The opinion of the court was delivered by: Herndon, District Judge
Plaintiff, an inmate in the Menard Correctional Center, brings this action for deprivations of his constitutional rights pursuant to 42 U.S.C. § 1983. Plaintiff previously was granted leave to proceed in forma pauperis, and he has tendered his initial partial filing fee as ordered. Outstanding Motions
Currently pending before the Court is Plaintiff's motion for temporary restraining order or in the alternative, a preliminary injunction to order defendants, employees at Pinckneyville Correctional Center, to serve Plaintiff vegan meals (Doc. 2). Plaintiff filed this motion on August 9, 2005, at the same time he filed his complaint. On October 28, 2005, Plaintiff filed "A Motion Under 41(a) Voluntary Dismissal" (Doc. 7). In this motion he stated that he had been moved from Pinckneyville Correctional Center to Menard Correctional Center and therefore his request for injunctive relief was now moot; he asked that the claim be dismissed. Ten days later, on November 7, 2005, Plaintiff filed a "Motion to Withdraw 41(a) Voluntary Dismissal" (Doc. 8). In this motion Plaintiff clarified that with the prior motion to dismiss he intended to withdraw only his motion for temporary restraining order, but not his complaint for damages. Accordingly, Plaintiff's motion to dismiss his motion for injunctive relief (Doc. 7) is GRANTED and Plaintiff's Motion for Temporary Restraining Order or Preliminary Injunction (Doc. 2) is STRICKEN. Plaintiff's motion to withdraw the motion to dismiss (Doc. 8), because it really only clarifies the prior motion, is DENIED as moot.
This case is now before the Court for a preliminary review of the complaint pursuant to 28 U.S.C. § 1915A, which provides, in pertinent part:
(a) Screening.-- The court shall review, before docketing, if feasible or, in any event, as soon as practicable after docketing, a complaint in a civil action in which a prisoner seeks redress from a governmental entity or officer or employee of a governmental entity.
(b) Grounds for Dismissal.-- On review, the court shall identify cognizable claims or dismiss the complaint, or any portion of the complaint, if the complaint--
(1) is frivolous, malicious, or fails to state a claim on which relief may be granted; or
(2) seeks monetary relief from a defendant who is immune from such relief.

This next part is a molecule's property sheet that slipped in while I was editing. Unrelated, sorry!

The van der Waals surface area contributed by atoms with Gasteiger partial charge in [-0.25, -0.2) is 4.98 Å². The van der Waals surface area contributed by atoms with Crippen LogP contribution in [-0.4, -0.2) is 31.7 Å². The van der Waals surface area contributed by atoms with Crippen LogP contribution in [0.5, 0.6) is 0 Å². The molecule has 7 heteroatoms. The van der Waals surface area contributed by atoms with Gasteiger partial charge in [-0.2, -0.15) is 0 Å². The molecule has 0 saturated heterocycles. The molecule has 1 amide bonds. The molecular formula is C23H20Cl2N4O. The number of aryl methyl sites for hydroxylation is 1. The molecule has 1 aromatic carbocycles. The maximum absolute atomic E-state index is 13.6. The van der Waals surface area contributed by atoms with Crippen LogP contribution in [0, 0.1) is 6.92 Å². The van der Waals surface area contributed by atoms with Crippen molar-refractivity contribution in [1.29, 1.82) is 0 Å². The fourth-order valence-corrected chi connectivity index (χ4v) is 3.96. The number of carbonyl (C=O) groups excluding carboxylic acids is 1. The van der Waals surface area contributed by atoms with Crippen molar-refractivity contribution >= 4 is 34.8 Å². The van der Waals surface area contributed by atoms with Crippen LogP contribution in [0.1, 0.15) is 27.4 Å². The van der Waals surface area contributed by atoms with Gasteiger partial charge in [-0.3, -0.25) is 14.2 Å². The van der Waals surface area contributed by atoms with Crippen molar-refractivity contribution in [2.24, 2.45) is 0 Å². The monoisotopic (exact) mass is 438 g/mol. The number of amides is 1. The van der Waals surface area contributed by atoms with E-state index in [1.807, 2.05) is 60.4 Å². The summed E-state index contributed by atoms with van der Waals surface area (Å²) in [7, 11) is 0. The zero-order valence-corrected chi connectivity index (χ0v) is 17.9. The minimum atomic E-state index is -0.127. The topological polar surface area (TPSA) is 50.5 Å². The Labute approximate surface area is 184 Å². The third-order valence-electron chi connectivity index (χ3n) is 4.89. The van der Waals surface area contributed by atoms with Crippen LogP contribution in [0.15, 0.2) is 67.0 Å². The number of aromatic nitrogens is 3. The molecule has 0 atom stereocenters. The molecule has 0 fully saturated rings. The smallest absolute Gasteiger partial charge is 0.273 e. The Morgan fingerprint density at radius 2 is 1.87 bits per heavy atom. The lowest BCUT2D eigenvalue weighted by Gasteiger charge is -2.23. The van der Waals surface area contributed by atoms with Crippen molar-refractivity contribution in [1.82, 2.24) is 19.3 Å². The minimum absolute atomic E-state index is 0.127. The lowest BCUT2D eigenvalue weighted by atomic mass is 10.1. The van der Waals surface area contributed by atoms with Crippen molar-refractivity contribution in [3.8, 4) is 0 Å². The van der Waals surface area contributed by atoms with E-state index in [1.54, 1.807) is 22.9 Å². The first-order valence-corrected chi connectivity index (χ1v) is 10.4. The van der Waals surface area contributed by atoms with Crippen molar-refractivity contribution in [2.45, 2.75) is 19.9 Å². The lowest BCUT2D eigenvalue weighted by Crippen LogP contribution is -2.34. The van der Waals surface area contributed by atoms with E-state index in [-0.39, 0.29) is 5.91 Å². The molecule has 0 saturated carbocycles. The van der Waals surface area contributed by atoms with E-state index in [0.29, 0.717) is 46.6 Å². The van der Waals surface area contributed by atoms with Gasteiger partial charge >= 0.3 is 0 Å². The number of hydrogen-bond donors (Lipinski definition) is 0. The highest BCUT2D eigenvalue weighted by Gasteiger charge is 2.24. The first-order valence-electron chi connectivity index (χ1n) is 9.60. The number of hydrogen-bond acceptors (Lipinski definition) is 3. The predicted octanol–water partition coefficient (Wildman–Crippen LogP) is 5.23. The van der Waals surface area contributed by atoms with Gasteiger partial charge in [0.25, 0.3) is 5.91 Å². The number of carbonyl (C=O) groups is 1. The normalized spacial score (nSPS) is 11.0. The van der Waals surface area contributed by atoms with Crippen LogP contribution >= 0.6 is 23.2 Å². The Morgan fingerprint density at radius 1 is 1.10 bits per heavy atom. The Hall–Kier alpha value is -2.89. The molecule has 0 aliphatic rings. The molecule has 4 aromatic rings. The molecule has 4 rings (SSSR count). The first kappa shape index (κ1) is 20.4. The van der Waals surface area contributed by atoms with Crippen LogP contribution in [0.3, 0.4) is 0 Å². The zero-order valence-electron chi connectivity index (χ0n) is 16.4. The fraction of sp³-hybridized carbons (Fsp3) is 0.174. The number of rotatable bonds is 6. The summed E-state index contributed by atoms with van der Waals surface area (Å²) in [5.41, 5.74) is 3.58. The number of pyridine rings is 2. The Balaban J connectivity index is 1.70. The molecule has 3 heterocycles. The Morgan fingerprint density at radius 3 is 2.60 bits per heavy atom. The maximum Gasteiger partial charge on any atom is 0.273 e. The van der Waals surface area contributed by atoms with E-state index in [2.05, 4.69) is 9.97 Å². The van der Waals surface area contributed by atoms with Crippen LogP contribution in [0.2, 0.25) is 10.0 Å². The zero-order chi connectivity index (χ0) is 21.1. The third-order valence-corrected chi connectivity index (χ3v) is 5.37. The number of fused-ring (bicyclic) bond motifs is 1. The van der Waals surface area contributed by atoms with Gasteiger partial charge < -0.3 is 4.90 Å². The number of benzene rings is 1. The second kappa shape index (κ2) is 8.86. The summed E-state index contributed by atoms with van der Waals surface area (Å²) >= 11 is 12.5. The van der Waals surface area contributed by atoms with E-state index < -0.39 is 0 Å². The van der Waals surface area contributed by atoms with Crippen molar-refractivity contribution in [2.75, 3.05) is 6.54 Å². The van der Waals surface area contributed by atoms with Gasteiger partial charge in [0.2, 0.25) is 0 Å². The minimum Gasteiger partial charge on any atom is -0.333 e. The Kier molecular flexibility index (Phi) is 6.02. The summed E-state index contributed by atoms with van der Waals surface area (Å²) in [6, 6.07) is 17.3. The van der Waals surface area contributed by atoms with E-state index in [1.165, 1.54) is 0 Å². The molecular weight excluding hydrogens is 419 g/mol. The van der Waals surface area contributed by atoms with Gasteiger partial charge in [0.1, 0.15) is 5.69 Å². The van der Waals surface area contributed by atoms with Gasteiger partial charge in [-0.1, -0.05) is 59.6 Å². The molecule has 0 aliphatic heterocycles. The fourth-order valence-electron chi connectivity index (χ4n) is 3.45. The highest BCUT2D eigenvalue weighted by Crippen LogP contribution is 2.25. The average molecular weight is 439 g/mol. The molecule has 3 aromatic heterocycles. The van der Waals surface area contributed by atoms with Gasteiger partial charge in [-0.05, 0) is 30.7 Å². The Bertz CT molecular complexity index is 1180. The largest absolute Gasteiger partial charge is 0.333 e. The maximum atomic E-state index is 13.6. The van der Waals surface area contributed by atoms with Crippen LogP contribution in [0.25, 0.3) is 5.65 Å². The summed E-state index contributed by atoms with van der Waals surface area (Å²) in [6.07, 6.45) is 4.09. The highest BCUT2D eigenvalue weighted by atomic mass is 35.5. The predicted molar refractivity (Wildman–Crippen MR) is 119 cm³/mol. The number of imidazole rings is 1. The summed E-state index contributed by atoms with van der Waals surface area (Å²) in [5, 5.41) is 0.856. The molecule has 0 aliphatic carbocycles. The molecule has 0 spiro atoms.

28 U.S.C. § 1915A. An action or claim is frivolous if "it lacks an arguable basis either in law or in fact." Neitzke v. Williams, 490 U.S. 319, 325 (1989). Upon careful review of the complaint and any supporting exhibits, the Court finds that none of the claims in the complaint may be dismissed at this point in the litigation.
Plaintiff states that he practices the Moorish American religion, which prohibits him from eating any meat or meat byproducts. He states that defendants, Department of Corrections employees at Pinckneyville Correctional Center, would not provide him with vegan meals to accommodate his religious practices. He states that as a result, he was forced to trade food with other inmates. He states that by eating only the non-meat products served to him, he lost a substantial amount of weight, had difficulty sleeping, experienced headaches, stomachaches, dizziness, constipation, and chronic fatigue.
The law is clear that a prisoner retains his or her First Amendment right to practice his religion, subject to prison regulations that do not discriminate between religions and are reasonably related to legitimate penological objectives. O'Lone v. Estate of Shabazz, 482 U.S. 342, 349 (1987); Turner v. Safley, 482 U.S. 78, 89 (1987); Sasnett v. Litscher, 197 F.3d 290, 292 (7th Cir. 1999). It is also well-settled that observance of religiously mandated dietary restrictions is a form of religious practice protected by the First Amendment. Hunafa v. Murphy, 907 F.2d 46, 47 (7th Cir. 1990)(citing cases). Accordingly, the Court is unable to dismiss Plaintiff's First Amendment claims regarding interference with his religious diet.
The Clerk is DIRECTED to prepare Form 1A (Notice of Lawsuit and Request for Waiver of Service of Summons) and Form 1B (Waiver of Service of Summons) for Defendants John Evans and Chaplain Sutton. The Clerk shall forward those forms, USM-285 forms submitted by Plaintiff, and sufficient copies of the complaint to the United States Marshal for service.
The United States Marshal is DIRECTED, pursuant to Rule 4(c)(2) of the Federal Rules of Civil Procedure, to serve process on Defendants John Evans and Chaplain Sutton in the manner specified by Rule 4(d)(2) of the Federal Rules of Civil Procedure. Process in this case shall consist of the complaint, applicable forms 1A and 1B, and this Memorandum and Order. For purposes of computing the passage of time under Rule 4(d)(2), the Court and all parties will compute time as of the date it is mailed by the Marshal, as noted on the USM-285 form. Service shall not be made on the Unknown (John Doe) Defendants until such time as Plaintiff has identified them by name on a USM-285 form and in a ...